2
FARFAR108 posts since
Feb 26, 2013
Rep Points: 387
16. Monday, July 22, 2013 - 2:15 PM
Re: Paoli2 @ 14. Monday, July 22, 2013 - 9:25 AM

I fully intend to have assistance, living at home, which is also covered by my LTC policy at the same rate.  Now "Where is that remote"?
2
ShorebreakShorebreak2,695 posts since
Apr 6, 2010
Rep Points: 14,611
17. Monday, July 22, 2013 - 2:45 PM
SB:  You seem to have all your ducks in a row with "assisted living".  Just make sure she knows where you keep hiding that remote. :)
2
paoli2paoli21,406 posts since
Aug 10, 2011
Rep Points: 6,150
18. Saturday, August 3, 2013 - 3:13 PM
Just throwing in my 2 cents about Long Term Care insurance.  My mother and her neighbor both had it.  The neighbor was placed in a nursing home--the long term care company said he wasn't placed there "the right way" and refused to pay a dime.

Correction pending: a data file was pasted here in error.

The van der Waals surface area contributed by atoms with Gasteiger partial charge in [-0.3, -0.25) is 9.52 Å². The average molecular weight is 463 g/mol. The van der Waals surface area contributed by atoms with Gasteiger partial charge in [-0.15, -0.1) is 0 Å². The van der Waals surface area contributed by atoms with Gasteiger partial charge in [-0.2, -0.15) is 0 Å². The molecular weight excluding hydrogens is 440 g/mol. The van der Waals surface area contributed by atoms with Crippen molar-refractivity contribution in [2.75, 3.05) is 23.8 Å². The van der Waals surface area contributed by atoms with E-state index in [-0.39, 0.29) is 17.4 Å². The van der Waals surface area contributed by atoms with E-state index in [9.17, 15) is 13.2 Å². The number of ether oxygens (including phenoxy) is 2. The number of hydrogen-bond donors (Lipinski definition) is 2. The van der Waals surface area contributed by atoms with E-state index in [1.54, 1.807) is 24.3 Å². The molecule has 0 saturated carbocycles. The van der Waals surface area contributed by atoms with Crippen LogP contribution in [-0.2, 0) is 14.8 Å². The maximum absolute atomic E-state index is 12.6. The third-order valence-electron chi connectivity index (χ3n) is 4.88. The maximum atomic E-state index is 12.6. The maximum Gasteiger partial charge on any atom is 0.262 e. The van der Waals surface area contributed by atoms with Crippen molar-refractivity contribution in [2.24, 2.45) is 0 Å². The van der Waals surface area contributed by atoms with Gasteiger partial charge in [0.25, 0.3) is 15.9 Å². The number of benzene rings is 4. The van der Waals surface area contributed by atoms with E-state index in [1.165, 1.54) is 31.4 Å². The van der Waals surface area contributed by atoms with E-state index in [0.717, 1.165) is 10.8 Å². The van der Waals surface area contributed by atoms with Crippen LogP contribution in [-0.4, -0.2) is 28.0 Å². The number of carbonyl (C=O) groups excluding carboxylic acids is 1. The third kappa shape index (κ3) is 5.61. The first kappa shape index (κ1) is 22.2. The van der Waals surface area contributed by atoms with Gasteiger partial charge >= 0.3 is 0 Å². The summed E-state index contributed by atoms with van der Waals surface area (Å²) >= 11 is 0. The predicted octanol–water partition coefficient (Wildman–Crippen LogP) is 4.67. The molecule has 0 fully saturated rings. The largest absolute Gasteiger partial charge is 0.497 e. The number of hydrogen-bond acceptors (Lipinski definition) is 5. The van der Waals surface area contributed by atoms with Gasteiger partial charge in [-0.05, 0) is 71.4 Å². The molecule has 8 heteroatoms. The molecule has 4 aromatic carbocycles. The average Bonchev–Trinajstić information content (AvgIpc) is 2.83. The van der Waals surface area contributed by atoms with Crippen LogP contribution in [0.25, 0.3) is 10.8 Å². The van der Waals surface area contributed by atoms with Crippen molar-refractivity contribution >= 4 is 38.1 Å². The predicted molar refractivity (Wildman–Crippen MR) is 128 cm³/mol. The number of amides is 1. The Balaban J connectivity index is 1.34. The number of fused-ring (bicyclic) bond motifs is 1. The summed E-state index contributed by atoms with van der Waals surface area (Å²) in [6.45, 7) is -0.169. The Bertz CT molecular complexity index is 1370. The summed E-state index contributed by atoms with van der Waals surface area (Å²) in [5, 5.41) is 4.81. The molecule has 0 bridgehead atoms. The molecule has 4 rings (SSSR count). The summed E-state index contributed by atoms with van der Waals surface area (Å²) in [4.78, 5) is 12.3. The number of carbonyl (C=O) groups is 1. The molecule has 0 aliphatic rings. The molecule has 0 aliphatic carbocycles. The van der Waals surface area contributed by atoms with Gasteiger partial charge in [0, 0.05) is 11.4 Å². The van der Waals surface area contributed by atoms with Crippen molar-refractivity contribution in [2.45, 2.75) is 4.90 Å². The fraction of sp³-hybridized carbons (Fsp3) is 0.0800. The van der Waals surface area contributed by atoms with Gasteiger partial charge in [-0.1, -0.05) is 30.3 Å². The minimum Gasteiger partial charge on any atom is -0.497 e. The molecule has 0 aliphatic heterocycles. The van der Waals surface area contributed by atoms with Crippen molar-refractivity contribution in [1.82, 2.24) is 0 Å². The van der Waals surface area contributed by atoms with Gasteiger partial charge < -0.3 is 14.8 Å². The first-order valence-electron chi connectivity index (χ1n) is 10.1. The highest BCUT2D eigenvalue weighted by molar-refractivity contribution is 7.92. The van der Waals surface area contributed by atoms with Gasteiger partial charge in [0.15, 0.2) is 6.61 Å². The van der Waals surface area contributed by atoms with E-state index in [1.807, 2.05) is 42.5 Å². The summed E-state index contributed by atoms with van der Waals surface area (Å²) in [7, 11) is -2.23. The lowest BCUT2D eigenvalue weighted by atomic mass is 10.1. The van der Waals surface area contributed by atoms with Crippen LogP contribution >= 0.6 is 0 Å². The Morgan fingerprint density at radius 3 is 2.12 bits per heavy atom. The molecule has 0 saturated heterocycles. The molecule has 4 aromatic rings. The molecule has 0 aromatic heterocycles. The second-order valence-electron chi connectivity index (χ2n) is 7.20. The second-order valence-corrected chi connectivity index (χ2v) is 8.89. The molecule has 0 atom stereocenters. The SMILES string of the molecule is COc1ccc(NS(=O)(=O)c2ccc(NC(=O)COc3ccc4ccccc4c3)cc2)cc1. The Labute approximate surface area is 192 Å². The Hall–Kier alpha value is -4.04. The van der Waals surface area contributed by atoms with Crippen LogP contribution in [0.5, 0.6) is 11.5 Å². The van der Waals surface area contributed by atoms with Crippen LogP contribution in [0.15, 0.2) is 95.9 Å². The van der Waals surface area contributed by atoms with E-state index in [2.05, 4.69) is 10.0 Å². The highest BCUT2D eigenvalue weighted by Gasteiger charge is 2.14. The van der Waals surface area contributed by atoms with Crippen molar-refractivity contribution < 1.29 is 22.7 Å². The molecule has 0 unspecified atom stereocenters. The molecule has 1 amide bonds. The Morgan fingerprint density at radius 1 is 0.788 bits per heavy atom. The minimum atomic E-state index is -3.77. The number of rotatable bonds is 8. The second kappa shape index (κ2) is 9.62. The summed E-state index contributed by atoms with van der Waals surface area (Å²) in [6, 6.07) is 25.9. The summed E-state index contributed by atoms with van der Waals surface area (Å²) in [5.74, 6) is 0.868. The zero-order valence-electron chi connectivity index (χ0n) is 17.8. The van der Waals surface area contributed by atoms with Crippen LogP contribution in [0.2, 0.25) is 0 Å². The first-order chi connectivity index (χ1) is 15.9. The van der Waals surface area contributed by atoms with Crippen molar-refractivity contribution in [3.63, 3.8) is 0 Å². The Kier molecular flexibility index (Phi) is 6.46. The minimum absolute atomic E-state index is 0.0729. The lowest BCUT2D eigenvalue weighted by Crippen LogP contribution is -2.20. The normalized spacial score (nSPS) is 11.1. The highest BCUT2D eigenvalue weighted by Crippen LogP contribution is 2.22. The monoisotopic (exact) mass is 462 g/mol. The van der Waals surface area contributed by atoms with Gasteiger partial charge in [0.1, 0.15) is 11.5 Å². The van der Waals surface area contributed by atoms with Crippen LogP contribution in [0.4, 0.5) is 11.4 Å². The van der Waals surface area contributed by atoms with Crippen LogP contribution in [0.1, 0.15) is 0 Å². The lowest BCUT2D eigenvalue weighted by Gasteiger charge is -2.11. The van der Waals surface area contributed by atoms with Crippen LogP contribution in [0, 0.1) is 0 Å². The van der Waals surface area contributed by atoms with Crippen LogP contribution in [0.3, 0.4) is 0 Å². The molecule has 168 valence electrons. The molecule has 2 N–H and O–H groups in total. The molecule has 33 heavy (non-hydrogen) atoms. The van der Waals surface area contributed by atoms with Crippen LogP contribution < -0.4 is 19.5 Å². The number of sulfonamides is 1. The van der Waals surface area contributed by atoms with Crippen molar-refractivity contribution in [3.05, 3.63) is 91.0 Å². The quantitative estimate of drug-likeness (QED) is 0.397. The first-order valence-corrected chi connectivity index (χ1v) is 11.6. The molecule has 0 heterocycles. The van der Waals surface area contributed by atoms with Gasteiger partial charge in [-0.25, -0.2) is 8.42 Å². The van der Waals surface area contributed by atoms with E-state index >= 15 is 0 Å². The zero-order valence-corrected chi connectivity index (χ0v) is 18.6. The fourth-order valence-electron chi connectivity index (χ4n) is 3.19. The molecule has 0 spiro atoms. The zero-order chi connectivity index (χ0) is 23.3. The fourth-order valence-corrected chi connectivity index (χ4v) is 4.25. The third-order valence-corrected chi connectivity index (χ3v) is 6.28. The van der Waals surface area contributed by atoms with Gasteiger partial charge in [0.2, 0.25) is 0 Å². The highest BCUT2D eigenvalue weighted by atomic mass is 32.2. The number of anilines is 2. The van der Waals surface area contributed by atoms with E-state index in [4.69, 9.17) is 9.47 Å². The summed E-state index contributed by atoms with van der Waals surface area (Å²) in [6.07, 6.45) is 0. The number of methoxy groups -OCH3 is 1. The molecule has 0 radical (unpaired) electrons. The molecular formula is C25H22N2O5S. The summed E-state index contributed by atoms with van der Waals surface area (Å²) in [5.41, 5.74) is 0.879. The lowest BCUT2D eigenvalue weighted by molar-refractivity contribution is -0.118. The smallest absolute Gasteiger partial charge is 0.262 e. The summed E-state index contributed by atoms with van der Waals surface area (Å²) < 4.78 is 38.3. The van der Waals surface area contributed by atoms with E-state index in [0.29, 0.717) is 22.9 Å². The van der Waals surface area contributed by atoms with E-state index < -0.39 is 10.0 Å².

My mother needed long-term care for the last two years of her life.  We jumped through every hoop and provided every receipt, every form, everything, and the long term care insurance company maintained that she hadn't met the requirements, so they refused to pay.

The secret, apparently, is that they pay "on day 91" and after.  The problem is that when you're dealing with regular insurance, their goal is to send you home as soon as possible, or they send you to a rehab center, who then sends you home.  Even with terminal lung cancer, they would send her home for a few days, a week, then she'd be back in the hospital, because her insurance refused to pay the 90 days straight. We hired nurses to be at her home to provide the continuity of care towards the 90 days, but there was always some excuse from the company, and they'd start the 90-day clock over again. 

The last 5 years of her life, the premium for LTC was over $7,000 a year.  For nothing.

So before you plunk down the money for the insurance, really find out what they pay for, when, and how you qualify and hopefully you're considering a better company than these two.
3
carlycarly26 posts since
Sep 2, 2011
Rep Points: 88